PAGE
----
You may also develop stretch marks on your body, particularly around your stomach where your skin is stretching to accommodate your growing baby.
Some pregnant women develop dark irregular patches on their face most commonly on the upper cheek, nose, lips, and forehead. This is called ‘chloasma’. It is also sometimes known as ‘melisma’ or the ‘mask of pregnancy’.
Women with a light brown skin type who are living in regions with intense sun exposure are more likely to develop these patches. The patches usually fade over a period of several months after giving birth, though they may last for several years for some women.
Hormonal changes taking place in pregnancy will make your nipples and the area around them go darker. Your skin colour may also darken a little, either in patches or all over. Birthmarks, moles and freckles may also darken. Some women develop a dark line down the middle of their stomach, called ‘linea nigra’. These changes will gradually fade after the baby is born, although your nipples may remain a little darker.
If you sunbathe while you are pregnant, you may burn more easily. Protect your skin with a good high-factor sunscreen and don’t stay in the sun for a long time.
Hair growth can also increase in pregnancy, and your hair may be greasier. After the baby is born, it may seem as if you are losing a lot of hair but you are simply losing the extra hair.
Stretch marks are narrow pink or purplish streak-like lines that can develop on the surface of the skin. They’re also known as ‘stria’ or ‘striae’. If you get them, they usually appear on your tummy or sometimes on your upper thighs or breasts as your pregnancy progresses. The first sign you notice might be itchiness around an area where the skin is becoming thin and pink.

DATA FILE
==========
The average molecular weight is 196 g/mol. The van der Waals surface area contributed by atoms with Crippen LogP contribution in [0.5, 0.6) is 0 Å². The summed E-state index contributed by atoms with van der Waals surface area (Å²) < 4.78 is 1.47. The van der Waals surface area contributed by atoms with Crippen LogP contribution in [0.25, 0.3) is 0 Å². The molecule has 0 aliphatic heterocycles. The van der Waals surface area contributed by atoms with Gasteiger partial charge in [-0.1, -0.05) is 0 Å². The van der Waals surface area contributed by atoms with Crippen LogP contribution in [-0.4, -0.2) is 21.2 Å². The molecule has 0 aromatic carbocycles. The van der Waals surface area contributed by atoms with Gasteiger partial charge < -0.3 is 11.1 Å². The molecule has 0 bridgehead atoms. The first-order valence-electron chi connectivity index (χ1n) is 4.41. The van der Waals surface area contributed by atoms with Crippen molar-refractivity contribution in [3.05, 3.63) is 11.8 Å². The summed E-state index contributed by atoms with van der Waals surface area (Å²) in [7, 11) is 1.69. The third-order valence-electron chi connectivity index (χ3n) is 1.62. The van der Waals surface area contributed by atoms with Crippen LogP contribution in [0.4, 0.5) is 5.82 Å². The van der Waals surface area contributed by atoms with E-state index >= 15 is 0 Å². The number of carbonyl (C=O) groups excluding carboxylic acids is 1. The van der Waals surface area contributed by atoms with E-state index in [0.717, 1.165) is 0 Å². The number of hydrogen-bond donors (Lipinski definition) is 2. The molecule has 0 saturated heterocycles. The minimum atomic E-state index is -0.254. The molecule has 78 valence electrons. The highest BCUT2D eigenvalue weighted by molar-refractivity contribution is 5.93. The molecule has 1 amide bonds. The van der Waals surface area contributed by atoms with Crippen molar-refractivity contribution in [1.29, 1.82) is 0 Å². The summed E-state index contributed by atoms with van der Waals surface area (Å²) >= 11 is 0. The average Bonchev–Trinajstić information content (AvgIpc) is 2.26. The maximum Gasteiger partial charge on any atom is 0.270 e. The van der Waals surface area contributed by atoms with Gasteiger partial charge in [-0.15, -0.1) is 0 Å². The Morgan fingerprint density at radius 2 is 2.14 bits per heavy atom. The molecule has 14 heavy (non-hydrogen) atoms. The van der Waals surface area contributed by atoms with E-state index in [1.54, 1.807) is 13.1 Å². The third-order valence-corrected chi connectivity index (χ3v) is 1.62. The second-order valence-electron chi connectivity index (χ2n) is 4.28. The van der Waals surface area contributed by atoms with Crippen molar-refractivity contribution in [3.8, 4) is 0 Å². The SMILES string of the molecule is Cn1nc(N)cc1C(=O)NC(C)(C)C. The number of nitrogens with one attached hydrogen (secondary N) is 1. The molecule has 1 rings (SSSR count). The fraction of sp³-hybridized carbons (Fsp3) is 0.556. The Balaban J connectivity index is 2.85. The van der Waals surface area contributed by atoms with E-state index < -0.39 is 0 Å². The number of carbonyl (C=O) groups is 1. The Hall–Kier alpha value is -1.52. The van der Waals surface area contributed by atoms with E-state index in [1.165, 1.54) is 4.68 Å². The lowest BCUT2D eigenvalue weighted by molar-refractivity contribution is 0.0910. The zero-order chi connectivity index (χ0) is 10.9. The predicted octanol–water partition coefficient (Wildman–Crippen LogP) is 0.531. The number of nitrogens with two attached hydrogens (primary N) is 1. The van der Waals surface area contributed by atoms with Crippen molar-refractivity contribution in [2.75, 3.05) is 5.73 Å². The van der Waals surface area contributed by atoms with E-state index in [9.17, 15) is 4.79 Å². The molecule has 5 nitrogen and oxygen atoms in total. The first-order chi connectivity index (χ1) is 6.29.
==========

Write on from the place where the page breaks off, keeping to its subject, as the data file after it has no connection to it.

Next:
Stretch marks are very common in the general population; they don’t just affect pregnant women. They can happen whenever the skin is stretched, for example when we’re growing during puberty, or when putting on or losing weight. However, hormonal changes in pregnancy can affect your skin and make you more likely to get stretch marks.
You are more likely to get stretch marks if your weight gain is more than average in pregnancy. Most women gain between 11kg and 16kg in pregnancy, although weight gain varies a great deal from woman to woman. If you are worried about your weight, talk to your midwife or doctor.
Stretch marks are not harmful. They don’t cause medical problems, and there’s usually no need to see your doctor because there isn’t a specific treatment for them. Over time, your skin will shrink and the stretch marks will fade into white-coloured scars.
Some creams claim to remove stretch marks once they’ve appeared, but there is no reliable evidence that they work. There is also limited evidence on whether oils or creams help to prevent stretch marks from appearing in the first place.
Contributed By: Chisom Nwobodo